The “magic” of the “magic solution” is that change really only ever happens in the present, in our own minds, not in some future moment.
But naturally, the next question from clients is how to deal with the 30% negative. I often continue the thought exercise with the following question: (read slowly)
→First, think about what percentage of your life’s energy you are currently devoting to “solving problems” and compulstively trying to change what is “wrong” or unacceptable;
→Okay, let’s say you’re using 80% of your energy on your problems, and that the overall positive/negative ratio in your life is 70/30 (these are very typical percentages);
→Then, do the math: if you are focusing 80% of your energy on fixing a 30% problem, and 20% of your energy on enjoying the 70% positive aspects, does this division of your life’s energy seem reasonable to you?
No one has ever answered yes; with percentages like these, the question is almost rhetorical. But these habits of attention and problem-focusing are often so deeply ingrained that it takes a strong decision, a real commitment to change them. Such as: I will reasonably allow myself to use 10% of my time to actively work on solving my 30% problems. Each person must determine the right ratio for himself, and it’s usually a fluid number, changing with life circumstances and with practice. Then it takes practice to use that 10% wisely. With clients, we celebrate that since they are engaged in the coaching process, they are already constructively using their 10%, so progress is being made in the present.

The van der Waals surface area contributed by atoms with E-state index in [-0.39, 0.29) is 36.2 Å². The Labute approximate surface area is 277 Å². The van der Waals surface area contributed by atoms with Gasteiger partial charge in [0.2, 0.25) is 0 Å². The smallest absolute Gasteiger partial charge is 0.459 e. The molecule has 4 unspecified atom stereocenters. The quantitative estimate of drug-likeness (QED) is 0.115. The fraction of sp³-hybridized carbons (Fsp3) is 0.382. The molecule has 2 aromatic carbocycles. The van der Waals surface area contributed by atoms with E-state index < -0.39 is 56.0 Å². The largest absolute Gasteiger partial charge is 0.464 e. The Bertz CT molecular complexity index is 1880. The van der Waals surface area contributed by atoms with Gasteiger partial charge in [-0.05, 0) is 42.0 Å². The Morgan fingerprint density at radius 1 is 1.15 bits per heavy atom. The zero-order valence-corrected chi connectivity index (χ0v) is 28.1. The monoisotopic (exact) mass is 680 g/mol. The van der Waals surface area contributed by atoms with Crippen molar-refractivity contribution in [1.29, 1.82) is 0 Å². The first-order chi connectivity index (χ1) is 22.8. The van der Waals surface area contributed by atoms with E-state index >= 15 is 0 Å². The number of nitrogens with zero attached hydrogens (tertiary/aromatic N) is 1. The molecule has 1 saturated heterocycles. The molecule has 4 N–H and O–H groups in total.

In reality, we need all of our mental, physical and emotional resources to construct positive change. If we use most of our energy focusing on “problems,” we exhuast ourselves and leave too little resources to imagine and construct the positive.
Our committment to changing the orientation of our focus from “problems” to “gratitude” is so important because it makes positive change for the first time really possible. Gratitude helps us evaluate our situation more honestly, makes us aware of the good in our lives and lets us be creative rather than compulsive when facing the more difficult aspect of our lives. With a gratitude approach, time slows down and we enjoy the process (of resolving the difficult aspects) as much as the goal (their resolution). And eventually, the “how” of the process of the “magic solution” reveals itself fully:
The journey we take to our goals is an internal experience of ourselves; how we take the journey determines how we experience ourselves.